If your a teen mom, will you lose your child?

Question by Leo Maniac: If your a teen mom, will you lose your child?
If you have a child as a teen in America, will CPS be more involved? What if you have a history of mental illness? I have munchausen syndrome and when I was in 7th grade, faked having bipolar disorder, depression and suicidal thoughts. I do NOT have bipolar disorder, depression or suicidal thoughts and I never did have them, but its on my medical record because I faked them successfully. Although I have munchausen syndrome, I am 100% dedicated to keeping my child SAFE. I WILL NOT harm my child or take them to the emergency room pretending they are sick. I want to TAKE CARE of my child, and that is why I want to seek psychological therapy to help me, and learn how to take care of my child, and I would also have someone keeping an eye on me, which would provide even more support and protection to my child. I am already afraid though that just being a mom so young is going to get my child taken away, but I am even more afraid that getting help, (thinking I am doing the RESPONSIBLE and MATURE thing) is going to be an immediate sentence for my child to foster care. I have no doubt that I will be able to take care of, protect and provide for my child, but I want to get help for myself too.

Best answer:

Answer by JJWJ
from a former male schoolteacher …

Hope you get helpful answers from females, too.

Let me just mention something that many girls your age do in a situation like this. I encourage you to talk to several girls you know about this alternate action as, in the future, it can be much better for you and for the child you are carrying.

About one in every six married couples goes childless and this is not a choice they are making. Many of those couples go to an office and sign sheets wanting to adopt a baby. For every ten of these couples, there are three girls who are pregnant for whom now is not the time to have a child to raise. (Many of those couples end up flying to Japan or France to find a child to adopt.)

Those other girls in the first paragraph will say: “If I was unable to have children, then I would want another woman to let me adopt one of her children. Women need to help one another. And by finishing school and becoming married, I will be able to be a better mother to my future children.”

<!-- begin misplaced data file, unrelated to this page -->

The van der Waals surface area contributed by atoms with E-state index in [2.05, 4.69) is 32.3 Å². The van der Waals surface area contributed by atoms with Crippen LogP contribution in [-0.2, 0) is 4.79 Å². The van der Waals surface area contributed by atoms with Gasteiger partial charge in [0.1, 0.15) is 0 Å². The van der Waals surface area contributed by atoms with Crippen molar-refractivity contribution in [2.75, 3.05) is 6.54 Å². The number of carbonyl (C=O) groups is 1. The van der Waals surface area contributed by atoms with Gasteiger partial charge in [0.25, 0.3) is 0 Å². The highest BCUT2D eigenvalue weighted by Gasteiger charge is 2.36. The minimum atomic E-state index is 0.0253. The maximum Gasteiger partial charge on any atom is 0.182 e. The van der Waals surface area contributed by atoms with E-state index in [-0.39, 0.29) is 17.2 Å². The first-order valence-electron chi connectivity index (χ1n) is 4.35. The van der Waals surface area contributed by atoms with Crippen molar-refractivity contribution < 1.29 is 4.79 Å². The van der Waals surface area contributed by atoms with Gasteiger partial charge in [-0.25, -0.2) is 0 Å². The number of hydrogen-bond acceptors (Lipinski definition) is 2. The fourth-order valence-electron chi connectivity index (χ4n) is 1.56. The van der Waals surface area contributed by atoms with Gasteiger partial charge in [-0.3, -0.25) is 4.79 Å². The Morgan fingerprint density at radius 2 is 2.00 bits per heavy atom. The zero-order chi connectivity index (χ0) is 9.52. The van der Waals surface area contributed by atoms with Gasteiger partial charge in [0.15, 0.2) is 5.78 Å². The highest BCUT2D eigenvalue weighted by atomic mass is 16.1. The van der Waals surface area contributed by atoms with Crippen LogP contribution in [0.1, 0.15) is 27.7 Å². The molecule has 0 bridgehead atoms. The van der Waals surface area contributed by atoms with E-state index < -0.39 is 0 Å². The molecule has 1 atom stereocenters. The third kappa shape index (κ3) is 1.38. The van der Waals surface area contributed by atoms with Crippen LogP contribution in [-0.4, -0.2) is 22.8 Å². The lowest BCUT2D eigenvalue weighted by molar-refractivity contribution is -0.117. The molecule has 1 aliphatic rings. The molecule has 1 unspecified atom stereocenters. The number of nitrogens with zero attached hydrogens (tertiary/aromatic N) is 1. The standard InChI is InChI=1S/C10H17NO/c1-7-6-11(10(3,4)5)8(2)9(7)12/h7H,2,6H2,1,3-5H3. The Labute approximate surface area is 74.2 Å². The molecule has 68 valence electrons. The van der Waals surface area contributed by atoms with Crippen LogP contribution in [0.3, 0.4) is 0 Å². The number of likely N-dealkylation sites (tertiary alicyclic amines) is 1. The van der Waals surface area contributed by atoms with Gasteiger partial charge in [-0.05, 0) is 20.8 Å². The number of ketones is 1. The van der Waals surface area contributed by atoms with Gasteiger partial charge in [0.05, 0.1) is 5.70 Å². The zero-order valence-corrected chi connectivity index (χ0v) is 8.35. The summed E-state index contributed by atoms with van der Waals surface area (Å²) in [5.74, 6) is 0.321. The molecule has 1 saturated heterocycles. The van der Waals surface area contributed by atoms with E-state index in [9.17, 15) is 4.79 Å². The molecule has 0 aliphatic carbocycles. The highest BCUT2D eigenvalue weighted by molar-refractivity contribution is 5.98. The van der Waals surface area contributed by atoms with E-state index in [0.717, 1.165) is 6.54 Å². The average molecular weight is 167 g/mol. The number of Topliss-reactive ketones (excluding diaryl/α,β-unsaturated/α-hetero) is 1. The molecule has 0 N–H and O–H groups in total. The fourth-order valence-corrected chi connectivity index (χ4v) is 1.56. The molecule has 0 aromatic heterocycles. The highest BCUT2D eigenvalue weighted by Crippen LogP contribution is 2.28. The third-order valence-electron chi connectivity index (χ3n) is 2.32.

Contact a local hospital or a person who could assist you in finding a good office to visit regarding this issue.

Add your own answer in the comments!

Image by Schlesinger Library, RIAS, Harvard University
Biography: Margaret Cardozo Holmes has contributed her artistic talent and scientific curiosity to the development of Cardozo Sisters Hairstylists, founded by her sister, Elizabeth Cardozo Barker, in 1928. She first learned about working with hair as a child in her grandmother’s prosperous beauty shop in Atlantic City and was influenced by her aunt, the noted sculptress, Meta Warrick Fuller, who wished to adopt her and train her as an artist. In becoming a hair stylist she found an outlet for her talents. With her knowledge of the chemistry of hair, she has helped manufacturers develop new products for relaxing hair. She worked with her sisters to make Cardozo Sisters one of the most successful beauty shops in Washington, D.C., known for its ability to care for and style all types of hair. Her high standards for the employees raised the shop to a professional level unusual for the industry in the 1930s. In charge of personnel for the shop, she offered rehabilitation, training, and jobs for Black women who could not take full-time jobs. Mrs. Holmes is married to Eugene Clay Holmes, who was a professor of philosophy at Howard University.

Description: The Black Women Oral History Project interviewed 72 African American women between 1976 and 1981. With support from the Schlesinger Library, the project recorded a cross section of women who had made significant contributions to American society during the first half of the 20th century. Photograph taken by Judith Sedwick

Repository: Schlesinger Library on the History of Women in America.

Collection: Black Women Oral History Project

Research Guide: guides.library.harvard.edu/schlesinger_bwohp

Questions? Ask a Schlesinger Librarian

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